Monday, March 30, 2020

Under the Table: A Poem for Independent Readers

Back in the 1990s when I was teaching 2nd grade, I noticed a phenomenon, whenever I announced it was time for independent reading. While some of may students would grab a book and sit on the  carpet or bean bag chairs, a large percentage would take their books under the classroom tables and desks to read. When I asked them about it, they said it was like there own little reading fort or hideaway, where they could escape for 20 minutes and just read. It reminded me of my childhood days when I liked to read by flashlight under the covers of my bed.

The experience inspired this poem, which was published in The Reading Teacher (52.1, p. 75) and in the book, Poetic Possibilities: Using Poetry to Enhance Literacy, by Susan Israel (IRA, 2006).

Under the Table by Russ Walsh

Under the table's the best place to read.
A good book and small table are all that I need
For a morning's adventure
Or a tale of dark doom.
Under the table -
My own reading room.

Under the table, where it's dark and it's quiet,
I open a book and start my own reading riot
With castles and dragons
And maids in distress
And a hero to come in
And clean up the mess.

Under the table I've a place of my own,
Where my book and I can be left quite alone.
To climb the high mountains
Or swim with the fishes,
To uncover a Genie
To fulfill my wishes.

So each day in my classroom at just about ten,
When time for reading rolls around once again,
Under the table's
Where I can be found
With a book in my lap
And no one around.

When planning for independent reading space in your classroom, consider creating as many kid friendly spaces as possible and make sure lots and lots of books and poetry are available in those spaces.

Saturday, March 28, 2020

A Geography of Limericks

April is poetry month. Celebrate with limericks!

Children love limericks. The short form, the rhyme, the insistent rhythm, and the silly content never fail to inspire giggles in kids of any age. The limerick is a form of humorous poetry popularized by Edward Lear in his Book of Nonsense, first published in 1846. The history of the limerick goes back many hundreds of years before that, however. The limerick is the only fixed poetic form that is known to have originated in the English language.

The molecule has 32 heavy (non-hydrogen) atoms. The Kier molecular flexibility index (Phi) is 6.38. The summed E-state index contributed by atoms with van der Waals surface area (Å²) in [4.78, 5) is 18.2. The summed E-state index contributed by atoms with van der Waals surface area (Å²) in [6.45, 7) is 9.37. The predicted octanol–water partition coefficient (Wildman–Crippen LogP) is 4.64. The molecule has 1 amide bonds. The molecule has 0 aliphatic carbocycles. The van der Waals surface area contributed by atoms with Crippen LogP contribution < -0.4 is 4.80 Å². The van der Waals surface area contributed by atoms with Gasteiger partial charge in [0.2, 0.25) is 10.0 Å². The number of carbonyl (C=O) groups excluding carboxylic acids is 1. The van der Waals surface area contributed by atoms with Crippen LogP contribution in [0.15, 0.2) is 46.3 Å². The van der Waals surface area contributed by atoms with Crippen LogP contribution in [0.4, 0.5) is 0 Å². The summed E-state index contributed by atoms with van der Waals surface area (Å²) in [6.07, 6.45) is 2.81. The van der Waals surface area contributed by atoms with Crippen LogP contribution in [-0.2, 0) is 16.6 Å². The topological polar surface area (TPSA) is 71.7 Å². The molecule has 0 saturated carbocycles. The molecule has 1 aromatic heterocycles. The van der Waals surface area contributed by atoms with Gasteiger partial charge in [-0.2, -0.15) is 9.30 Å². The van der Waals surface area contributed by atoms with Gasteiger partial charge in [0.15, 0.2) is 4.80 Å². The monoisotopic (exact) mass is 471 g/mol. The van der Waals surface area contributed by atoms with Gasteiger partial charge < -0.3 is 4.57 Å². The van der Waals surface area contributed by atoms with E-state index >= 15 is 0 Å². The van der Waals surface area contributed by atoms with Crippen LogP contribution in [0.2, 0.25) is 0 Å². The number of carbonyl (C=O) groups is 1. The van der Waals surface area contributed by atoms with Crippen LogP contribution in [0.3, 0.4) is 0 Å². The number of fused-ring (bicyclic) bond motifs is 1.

Modern limericks generally have five lines - three long and two short , with the rhyming pattern aabba.  The frst, second and fifth lines have three feet (da da da/da da da/da dum). The third and fourth lines have two feet (da da da/da dum). Don't worry about the technical details with students, just enjoy them.

Many limericks are set in a specific geographical location (Peru, Chicago, Nantucket), so part of the fun can be looking up where the limerick takes place.

Here are some limericks to share. I suggest first reading them aloud to students, then reading them chorally,

and finally having the students read them on their own.

Once kids are familiar with the form, they may want to try to write some on their own. I would recommend this for grades 4 and up, because the rhyming can get pretty tricky.

A Geography of Limericks by Russ Walsh

A cyclist from central Quebec
Was involved in a ten cycle wreck.
          Getting up from the dirt,
          She said, "I'm not hurt,
But this sport is a pain in the neck!"

A young boy from North Bangor, Maine,
Loved to splash in the mud and the rain.
          He said, “I’m seeing how wet
          I can possibly get.”
And his mom washed him right down the drain.

A ballerina from Paris, France
Invited a bear to a dance.
          When they danced a ballet
          He got carried away,
And knocked down two trees and four plants.

A skier from northern Brazil
Skis mountains with marvelous skill.
          While perched on one ski,
           He ran into a tree.
    Since then his whole life’s been downhill.

A koala from Queensland, Australia,
Grew an amazing azalea.
          He sat by the hour
          Admiring his flower,
While his friends cried, “Koala we hail ya!”

A lion from old Cameroon,
Stood in the rain, night and noon.
          And as you might bet
          He got terribly wet,
And wrinkled up just like a prune.

An acrobatic young man from Malaysia
Performs feats that will truly amaze ya’.
          Turning cartwheels one day,
          He got carried away
And he spun all the way across Asia.

A small boy from fog bound Chicago
Said, “Which way did my Ma and my Pa go?
          There were standing right here,
          Then I lost them I fear
And I can’t see in all of this fog, Oh!”

A poor lad from Hope, North Dakota
Drank nothing but black cherry soda.
          Drinking glass after glass
         “Till he filled up with gas,
And floated on past Minnesota.

A brave athlete from Azerbaijan
Gamely entered a triatholon.
          She grew plenty weary,
          But with the crowd cheering
She just kept right on carrying-on.

An unhappy boy from Burundi
Ran away one cloudy gray Sunday.
          Staying outside all night
          Gave him such a fright,
He came home by mid-morning on Monday.

@copywright 2020